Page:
Juan designed the bed in a 1920s-period style to reflect the octagonal room.
“In the living room, the client wanted the important pieces, but he also wanted a number of seating areas, so we chose club chairs and a big coffee table. Then there’s a big sofa in red surrounded by two chairs by Jaques – Émile Ruhlmann.
THE CLIENT ALREADY OWNED THE PLASTER PIECE THAT NOW HANGS IN THE DINING ROOM. AN ANTIQUE WOOD AND PARCHMENT CONSOLE IS BY ADNET.
“THROUGH LIGHTING, COLOR, AND TEXTURE, I TRY TO ACHIEVE THE MAGIC REALISM OF GABRIEL GARCIA MÀRQUEZ.”
“Fabrics in beige tones are very neutral as background for the beautiful woods. The living room curtains have a texture to them, as well as the colors of the period – golds, reds and browns, in a geometric pattern. They’re made in France by Prelle, which has their own mills in France. These are available by special request only.”
Drama begins and ends in the he entry foyer, where two big chandeliers by Quinet illuminate a table by Arbus.
“The whole idea of transparency, how you see things, how you walk through them, is called unity,” Juan says.
“Through lighting, color and texture, I try to achieve the magical realism of Gabriel Garcia Màrquez. When you go from room to room, it comes as surprises that hit you.”
Across an ocean from his novelist compadre, Montoya talks about living in Paris.
“It’s important for me to get to know the atmospheric conditions of a place. The light in Paris is much grayer than in the States, so the feeling and texture is different. It’s very, very important to feel it, learn from it and really understand it in order to walk through a space and feel comfortable there.”
NAKED IN PARIS
Forget the pseudo-cubist totchkes, the shiny plastic elongated ladies-as-lamps, usually holding fans. Art Deco was when the darling young things of the twentieth century first shook off design’s preoccupation with historicism and moralistic messages.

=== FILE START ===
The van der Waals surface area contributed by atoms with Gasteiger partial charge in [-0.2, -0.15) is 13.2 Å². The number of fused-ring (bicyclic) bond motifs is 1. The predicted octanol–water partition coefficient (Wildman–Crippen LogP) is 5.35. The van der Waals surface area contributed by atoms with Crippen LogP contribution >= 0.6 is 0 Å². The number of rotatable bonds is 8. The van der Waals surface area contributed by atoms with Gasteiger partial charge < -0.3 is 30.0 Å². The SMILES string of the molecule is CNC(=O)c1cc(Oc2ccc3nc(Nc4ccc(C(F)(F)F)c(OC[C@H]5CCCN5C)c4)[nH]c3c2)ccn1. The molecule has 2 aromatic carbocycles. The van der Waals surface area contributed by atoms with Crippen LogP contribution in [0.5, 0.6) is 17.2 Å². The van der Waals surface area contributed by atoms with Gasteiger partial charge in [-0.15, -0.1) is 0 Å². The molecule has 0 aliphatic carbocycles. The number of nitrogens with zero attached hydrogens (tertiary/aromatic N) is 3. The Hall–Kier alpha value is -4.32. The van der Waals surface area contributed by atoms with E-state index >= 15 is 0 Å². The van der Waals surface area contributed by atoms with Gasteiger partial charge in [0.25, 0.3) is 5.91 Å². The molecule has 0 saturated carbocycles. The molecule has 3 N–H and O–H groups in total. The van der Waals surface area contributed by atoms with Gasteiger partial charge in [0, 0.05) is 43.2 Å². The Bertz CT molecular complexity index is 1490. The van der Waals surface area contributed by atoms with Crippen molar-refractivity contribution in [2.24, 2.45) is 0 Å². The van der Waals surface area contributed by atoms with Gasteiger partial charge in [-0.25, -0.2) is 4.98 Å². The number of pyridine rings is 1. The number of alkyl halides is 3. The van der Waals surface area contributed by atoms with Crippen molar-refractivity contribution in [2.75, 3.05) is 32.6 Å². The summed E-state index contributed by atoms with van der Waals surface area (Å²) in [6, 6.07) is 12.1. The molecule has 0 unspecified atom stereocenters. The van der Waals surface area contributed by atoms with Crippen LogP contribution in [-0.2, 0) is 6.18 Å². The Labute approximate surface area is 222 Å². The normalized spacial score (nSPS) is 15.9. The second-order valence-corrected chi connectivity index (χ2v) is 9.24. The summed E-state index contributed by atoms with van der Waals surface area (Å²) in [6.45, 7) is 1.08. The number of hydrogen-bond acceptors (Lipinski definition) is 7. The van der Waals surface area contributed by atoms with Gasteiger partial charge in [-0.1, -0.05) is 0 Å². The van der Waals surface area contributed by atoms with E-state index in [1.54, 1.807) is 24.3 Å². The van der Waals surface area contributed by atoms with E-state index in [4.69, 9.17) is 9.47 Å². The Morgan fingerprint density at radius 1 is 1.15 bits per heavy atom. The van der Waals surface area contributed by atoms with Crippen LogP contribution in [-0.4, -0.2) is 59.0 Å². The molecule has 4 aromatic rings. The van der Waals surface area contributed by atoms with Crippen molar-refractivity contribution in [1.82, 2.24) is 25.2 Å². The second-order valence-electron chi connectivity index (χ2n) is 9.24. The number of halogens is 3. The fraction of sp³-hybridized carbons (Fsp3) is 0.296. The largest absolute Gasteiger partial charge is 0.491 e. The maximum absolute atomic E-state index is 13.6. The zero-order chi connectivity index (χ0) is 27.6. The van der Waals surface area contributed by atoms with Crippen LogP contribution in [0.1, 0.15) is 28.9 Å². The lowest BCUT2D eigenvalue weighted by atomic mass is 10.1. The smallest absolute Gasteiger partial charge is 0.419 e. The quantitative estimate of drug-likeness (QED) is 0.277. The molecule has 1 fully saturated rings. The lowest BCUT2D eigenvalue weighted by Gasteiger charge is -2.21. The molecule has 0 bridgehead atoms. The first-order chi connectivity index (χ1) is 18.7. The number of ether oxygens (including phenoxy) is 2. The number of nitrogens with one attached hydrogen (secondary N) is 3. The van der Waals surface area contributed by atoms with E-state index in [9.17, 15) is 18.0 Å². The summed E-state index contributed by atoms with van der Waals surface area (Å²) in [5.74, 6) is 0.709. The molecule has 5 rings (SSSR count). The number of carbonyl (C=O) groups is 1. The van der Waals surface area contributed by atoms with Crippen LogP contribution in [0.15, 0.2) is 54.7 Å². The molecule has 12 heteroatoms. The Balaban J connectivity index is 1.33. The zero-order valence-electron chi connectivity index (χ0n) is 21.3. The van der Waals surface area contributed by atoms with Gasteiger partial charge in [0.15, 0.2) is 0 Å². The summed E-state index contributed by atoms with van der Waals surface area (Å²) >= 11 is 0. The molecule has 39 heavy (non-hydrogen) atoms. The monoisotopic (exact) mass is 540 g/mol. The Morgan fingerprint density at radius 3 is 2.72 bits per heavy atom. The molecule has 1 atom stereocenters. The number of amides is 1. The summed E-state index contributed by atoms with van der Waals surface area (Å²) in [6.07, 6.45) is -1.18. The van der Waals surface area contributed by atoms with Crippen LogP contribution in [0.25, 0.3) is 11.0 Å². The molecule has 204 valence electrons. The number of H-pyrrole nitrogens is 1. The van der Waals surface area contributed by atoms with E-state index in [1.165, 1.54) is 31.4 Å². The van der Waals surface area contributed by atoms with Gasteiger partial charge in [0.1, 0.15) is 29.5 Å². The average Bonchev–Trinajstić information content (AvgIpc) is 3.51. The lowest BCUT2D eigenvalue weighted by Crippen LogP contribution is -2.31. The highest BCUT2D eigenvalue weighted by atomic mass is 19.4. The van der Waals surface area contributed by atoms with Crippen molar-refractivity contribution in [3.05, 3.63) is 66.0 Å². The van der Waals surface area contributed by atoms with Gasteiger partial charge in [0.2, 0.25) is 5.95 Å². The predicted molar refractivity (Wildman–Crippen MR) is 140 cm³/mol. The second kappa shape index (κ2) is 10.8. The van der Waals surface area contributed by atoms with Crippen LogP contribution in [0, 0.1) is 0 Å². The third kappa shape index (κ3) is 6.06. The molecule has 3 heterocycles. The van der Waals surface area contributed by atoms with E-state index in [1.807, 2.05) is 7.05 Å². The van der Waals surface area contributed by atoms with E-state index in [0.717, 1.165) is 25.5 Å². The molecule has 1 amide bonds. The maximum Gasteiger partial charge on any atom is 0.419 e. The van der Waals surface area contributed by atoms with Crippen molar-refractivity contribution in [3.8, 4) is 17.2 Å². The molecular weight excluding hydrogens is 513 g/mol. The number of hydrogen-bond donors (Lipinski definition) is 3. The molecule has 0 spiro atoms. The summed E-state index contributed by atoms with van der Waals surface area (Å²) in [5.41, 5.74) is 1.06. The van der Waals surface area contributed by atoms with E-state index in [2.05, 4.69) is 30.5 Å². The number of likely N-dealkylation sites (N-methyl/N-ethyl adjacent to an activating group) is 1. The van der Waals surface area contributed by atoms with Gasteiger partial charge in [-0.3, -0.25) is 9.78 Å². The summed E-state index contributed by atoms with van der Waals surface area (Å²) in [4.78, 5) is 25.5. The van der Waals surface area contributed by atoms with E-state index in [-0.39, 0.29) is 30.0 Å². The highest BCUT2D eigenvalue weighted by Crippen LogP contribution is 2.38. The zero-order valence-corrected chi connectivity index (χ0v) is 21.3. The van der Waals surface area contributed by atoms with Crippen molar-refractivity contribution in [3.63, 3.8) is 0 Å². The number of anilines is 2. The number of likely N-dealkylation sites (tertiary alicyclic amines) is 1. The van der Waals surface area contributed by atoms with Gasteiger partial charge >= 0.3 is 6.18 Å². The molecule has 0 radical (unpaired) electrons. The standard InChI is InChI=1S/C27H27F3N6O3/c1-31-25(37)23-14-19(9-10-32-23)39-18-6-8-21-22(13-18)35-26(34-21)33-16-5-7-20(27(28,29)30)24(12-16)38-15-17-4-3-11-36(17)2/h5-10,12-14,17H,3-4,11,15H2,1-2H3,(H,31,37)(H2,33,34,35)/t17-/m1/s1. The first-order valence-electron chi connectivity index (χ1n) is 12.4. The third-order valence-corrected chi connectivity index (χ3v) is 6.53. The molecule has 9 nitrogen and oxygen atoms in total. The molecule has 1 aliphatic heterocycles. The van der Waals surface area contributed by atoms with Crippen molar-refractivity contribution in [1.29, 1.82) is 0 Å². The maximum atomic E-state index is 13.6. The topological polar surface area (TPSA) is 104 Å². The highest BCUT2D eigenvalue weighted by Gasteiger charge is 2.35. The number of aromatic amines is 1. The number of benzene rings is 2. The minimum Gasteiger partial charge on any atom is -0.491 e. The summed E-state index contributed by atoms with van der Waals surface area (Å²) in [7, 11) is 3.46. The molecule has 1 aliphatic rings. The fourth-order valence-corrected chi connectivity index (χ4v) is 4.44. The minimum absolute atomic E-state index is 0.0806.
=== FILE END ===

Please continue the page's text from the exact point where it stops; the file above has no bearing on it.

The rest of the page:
The Arts and Crafts Movement promoted in a better life through honest materials. American’s Colonial Revival reacted against waves of immigrants. But in 1920s Paris they designed just for the fun of it, and they got their inspiration at the ballet.
The sensational sets and costumes of Diaghilev’s Ballet Russes took Paris by storm as early as 1909. Designers took note of the bold color palette, the abstract floral forms, the frankly sexual exoticism.
Paris mounted the “L’Exposition International des Arts Decoratifs and Industriels Modernes” in 1925, and young French designers showed off a bold geometry mixed with vivid – some said barbaric – colors. Furniture was our vaceous and austere. Grasscloth and tribal masks spoke of a striving to avoid the ordinary. There was a heady interplay between design, art, couture, philosophy, politics and literature. Then another World War came along and things changed forever.
Art Deco was never huge in America – except in one place. Hollywood adored the drama and adopted a version as its corporate style; throughout the 1930s and 40s Art Deco was Hollywood’s shorthand for glamour.